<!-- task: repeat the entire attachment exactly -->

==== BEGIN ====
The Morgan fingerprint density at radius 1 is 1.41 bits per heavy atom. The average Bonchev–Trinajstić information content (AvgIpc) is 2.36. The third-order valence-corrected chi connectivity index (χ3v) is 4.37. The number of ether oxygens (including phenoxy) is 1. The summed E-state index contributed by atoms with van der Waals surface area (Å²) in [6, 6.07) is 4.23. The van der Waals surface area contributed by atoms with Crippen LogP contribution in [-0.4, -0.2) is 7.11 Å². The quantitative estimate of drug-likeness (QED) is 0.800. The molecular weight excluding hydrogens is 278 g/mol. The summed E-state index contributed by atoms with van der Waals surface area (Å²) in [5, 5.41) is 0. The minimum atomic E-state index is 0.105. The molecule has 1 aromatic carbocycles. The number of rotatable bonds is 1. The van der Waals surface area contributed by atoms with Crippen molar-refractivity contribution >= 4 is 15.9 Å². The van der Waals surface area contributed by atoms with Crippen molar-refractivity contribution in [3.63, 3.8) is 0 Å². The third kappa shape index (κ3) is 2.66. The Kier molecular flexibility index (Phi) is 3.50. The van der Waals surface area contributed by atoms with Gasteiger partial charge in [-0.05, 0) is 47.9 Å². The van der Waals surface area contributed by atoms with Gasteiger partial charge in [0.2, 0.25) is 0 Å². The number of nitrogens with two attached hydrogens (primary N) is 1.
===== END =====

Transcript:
The Morgan fingerprint density at radius 1 is 1.41 bits per heavy atom. The average Bonchev–Trinajstić information content (AvgIpc) is 2.36. The third-order valence-corrected chi connectivity index (χ3v) is 4.37. The number of ether oxygens (including phenoxy) is 1. The summed E-state index contributed by atoms with van der Waals surface area (Å²) in [6, 6.07) is 4.23. The van der Waals surface area contributed by atoms with Crippen LogP contribution in [-0.4, -0.2) is 7.11 Å². The quantitative estimate of drug-likeness (QED) is 0.800. The molecular weight excluding hydrogens is 278 g/mol. The summed E-state index contributed by atoms with van der Waals surface area (Å²) in [5, 5.41) is 0. The minimum atomic E-state index is 0.105. The molecule has 1 aromatic carbocycles. The number of rotatable bonds is 1. The van der Waals surface area contributed by atoms with Crippen molar-refractivity contribution >= 4 is 15.9 Å². The van der Waals surface area contributed by atoms with Crippen molar-refractivity contribution in [3.63, 3.8) is 0 Å². The third kappa shape index (κ3) is 2.66. The Kier molecular flexibility index (Phi) is 3.50. The van der Waals surface area contributed by atoms with Gasteiger partial charge in [-0.05, 0) is 47.9 Å². The van der Waals surface area contributed by atoms with Gasteiger partial charge in [0.2, 0.25) is 0 Å². The number of nitrogens with two attached hydrogens (primary N) is 1.